Does the prospect of facing unhappy customers frighten you?
There was a time when I used to be afraid of talking to customers who were, perhaps, a little “upset” with BMC. To be very honest, those situations are still not ones I run headlong into. I used to cringe at the thought that I might not have all the answers. Or even worse, that I did have the answer and it wasn’t the one they wanted to hear. I wanted to help solve their pain points, to restore tranquility, to make them “fall in love” with BMC again. Maybe I am a people-pleaser, or maybe we have customer satisfaction so ingrained in our culture that the world feels like it will come to an end if a situation isn’t made right immediately. Who knows, but the fear of opening that can of worms drove me to avoid the confrontation – at least for a while.
That time of voluntary avoidance was soon over. I moved over to the I Critical Account (CritSit/CAM) team where I spent five years as a manager. Yes, for five years I dealt with not just unhappy customers (and sometimes sales reps), but really frustrated and angry Enterprise IT customers. It took some time for me to grow into the role, but eventually I did. This transformation of attitude came about when realized something that changed the way I think about customer support. There is one common theme across all upset customers – they just want to be heard. The very thing that made me scared to death about meeting with an upset customer was the key. All I had to do was listen.
It makes sense right? When I get upset at a hotel chain for messing up my booking or a grocery store for not bagging my sour cream, what do I really want from them? Above all else, I want to be heard. I want them to know my frustration and I want to know how they are going to prevent it from happening to not just me, but others in the future. Basically, I want them to care about me. Many business cases and books have been written on the topic of appreciating and listening to your customers and we see B2C companies excelling at this in our daily lives.
Is the software business so different? How can B2B businesses show that attention to another business – their customer? I have worked with many others in the industry who run a similar program to our CritSit program – YES, every single company has one – and they all have the same experience. The customers want to be heard. They want to know their frustration has been communicated and they want to know how we will resolve the issue.
At the end of the day – large corporation are made up of people working within them. To truly hear and understand a company is to listen to dozens or even hundreds of individual voices. That is no small task.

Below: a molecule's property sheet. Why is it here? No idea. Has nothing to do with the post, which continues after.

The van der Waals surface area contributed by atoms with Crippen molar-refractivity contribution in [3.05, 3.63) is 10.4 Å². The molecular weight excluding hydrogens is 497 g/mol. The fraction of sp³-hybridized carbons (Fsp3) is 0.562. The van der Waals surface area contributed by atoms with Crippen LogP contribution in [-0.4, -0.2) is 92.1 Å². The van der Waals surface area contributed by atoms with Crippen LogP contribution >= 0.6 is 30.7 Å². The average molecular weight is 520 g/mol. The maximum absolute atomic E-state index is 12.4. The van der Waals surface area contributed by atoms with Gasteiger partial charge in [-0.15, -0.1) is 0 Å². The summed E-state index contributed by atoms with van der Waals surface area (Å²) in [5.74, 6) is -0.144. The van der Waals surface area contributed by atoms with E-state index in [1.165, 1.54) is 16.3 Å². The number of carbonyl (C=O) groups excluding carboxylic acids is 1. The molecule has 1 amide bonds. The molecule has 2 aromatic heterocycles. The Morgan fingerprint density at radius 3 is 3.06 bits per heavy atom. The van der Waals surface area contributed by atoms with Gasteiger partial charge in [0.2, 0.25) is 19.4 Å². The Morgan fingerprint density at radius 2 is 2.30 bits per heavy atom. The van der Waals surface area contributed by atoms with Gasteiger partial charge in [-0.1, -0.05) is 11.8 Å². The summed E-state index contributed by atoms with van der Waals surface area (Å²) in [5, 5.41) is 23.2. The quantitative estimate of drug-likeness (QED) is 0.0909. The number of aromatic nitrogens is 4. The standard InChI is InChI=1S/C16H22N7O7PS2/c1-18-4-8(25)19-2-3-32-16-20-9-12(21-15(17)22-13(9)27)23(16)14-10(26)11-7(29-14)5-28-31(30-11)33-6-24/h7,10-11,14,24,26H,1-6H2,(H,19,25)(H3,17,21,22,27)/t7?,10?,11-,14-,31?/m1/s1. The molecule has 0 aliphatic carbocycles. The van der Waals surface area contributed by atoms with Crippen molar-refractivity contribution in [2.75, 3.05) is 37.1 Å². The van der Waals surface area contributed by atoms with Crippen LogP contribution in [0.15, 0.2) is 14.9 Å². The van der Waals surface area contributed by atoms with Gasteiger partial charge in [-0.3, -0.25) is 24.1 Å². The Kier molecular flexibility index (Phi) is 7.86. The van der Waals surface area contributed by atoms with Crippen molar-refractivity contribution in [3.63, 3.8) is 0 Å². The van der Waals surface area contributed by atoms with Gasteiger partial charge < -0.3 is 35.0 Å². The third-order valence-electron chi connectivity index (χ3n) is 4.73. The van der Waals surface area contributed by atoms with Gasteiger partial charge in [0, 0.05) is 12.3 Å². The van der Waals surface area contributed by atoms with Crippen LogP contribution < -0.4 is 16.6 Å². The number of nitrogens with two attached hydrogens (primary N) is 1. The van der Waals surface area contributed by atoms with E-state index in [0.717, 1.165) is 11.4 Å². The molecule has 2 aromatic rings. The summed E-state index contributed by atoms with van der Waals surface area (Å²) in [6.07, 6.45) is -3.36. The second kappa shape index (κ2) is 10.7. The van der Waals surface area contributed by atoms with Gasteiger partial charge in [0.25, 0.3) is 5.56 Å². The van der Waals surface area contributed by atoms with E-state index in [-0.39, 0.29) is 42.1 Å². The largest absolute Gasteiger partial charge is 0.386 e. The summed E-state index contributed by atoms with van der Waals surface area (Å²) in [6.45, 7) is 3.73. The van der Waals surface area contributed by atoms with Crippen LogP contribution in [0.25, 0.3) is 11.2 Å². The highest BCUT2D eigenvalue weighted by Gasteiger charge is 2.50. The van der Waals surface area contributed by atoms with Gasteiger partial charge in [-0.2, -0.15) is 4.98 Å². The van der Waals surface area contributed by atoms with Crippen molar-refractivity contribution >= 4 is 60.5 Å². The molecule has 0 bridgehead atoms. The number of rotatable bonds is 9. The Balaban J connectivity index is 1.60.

In my current role in Solutions Marketing I actually have the ability to do something about it. When I meet a customer who is frustrated, it means I have a learning experience laid out in front of me. I have the ability to learn how we can make our solutions better, how we can deliver what our customers want and need, and make sure their voices can be heard. And I can make sure that I hear that individual voice and show them my appreciation and support.
We deliver excellent software. After almost 19 years in the company, this is one thing that remains true, but we can’t read people’s minds. It is important to get out and interact with our customers, to hear from them – whether they are happy or upset.
We started a road show this year in the P&A space. Not to get out and market to our customers, but rather to let them know what we are doing and to LISTEN. To hear from them. To learn from them and hopefully to deliver exactly what they want.
Now, as I stand in front of a small or a large group of our customers, I want to hear their voices and make them part of our future, our roadmap, our next solution. I still haven’t developed a need for self-flagellation, but I don’t cringe when customers come to me with problems. I’ve changed my attitude from one of placating and hoping I had the right answer, to allowing customers to express the extent of their frustration and using that energy to positively impact the course of our product strategy. It gives me great pride to know that we are evolving based on real customer feedback. We are giving IT what they are asking for – not telling them what they can have – and that is a beautiful thing.